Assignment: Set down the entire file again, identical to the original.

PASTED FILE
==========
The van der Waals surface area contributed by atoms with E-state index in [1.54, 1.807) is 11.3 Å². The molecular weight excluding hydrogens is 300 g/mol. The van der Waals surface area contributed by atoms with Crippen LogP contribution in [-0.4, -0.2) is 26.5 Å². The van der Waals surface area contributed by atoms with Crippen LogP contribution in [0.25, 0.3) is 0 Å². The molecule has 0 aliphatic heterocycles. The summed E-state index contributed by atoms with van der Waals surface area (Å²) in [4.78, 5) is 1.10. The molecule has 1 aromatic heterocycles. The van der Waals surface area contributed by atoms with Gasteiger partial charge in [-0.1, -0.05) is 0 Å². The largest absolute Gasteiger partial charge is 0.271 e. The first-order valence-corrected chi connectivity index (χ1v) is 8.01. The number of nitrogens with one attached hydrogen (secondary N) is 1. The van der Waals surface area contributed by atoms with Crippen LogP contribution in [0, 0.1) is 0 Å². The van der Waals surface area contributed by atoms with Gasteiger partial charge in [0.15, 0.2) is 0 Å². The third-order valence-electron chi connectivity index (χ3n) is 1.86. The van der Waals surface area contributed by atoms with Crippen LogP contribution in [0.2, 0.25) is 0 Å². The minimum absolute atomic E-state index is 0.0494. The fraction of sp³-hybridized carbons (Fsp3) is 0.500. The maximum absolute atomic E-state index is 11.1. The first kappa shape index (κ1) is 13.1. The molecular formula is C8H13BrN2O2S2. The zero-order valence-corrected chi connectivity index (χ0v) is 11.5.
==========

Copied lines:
The van der Waals surface area contributed by atoms with E-state index in [1.54, 1.807) is 11.3 Å². The molecular weight excluding hydrogens is 300 g/mol. The van der Waals surface area contributed by atoms with Crippen LogP contribution in [-0.4, -0.2) is 26.5 Å². The van der Waals surface area contributed by atoms with Crippen LogP contribution in [0.25, 0.3) is 0 Å². The molecule has 0 aliphatic heterocycles. The summed E-state index contributed by atoms with van der Waals surface area (Å²) in [4.78, 5) is 1.10. The molecule has 1 aromatic heterocycles. The van der Waals surface area contributed by atoms with Gasteiger partial charge in [-0.1, -0.05) is 0 Å². The largest absolute Gasteiger partial charge is 0.271 e. The first-order valence-corrected chi connectivity index (χ1v) is 8.01. The number of nitrogens with one attached hydrogen (secondary N) is 1. The van der Waals surface area contributed by atoms with Crippen LogP contribution in [0, 0.1) is 0 Å². The van der Waals surface area contributed by atoms with Gasteiger partial charge in [0.15, 0.2) is 0 Å². The third-order valence-electron chi connectivity index (χ3n) is 1.86. The van der Waals surface area contributed by atoms with Crippen LogP contribution in [0.2, 0.25) is 0 Å². The minimum absolute atomic E-state index is 0.0494. The fraction of sp³-hybridized carbons (Fsp3) is 0.500. The maximum absolute atomic E-state index is 11.1. The first kappa shape index (κ1) is 13.1. The molecular formula is C8H13BrN2O2S2. The zero-order valence-corrected chi connectivity index (χ0v) is 11.5.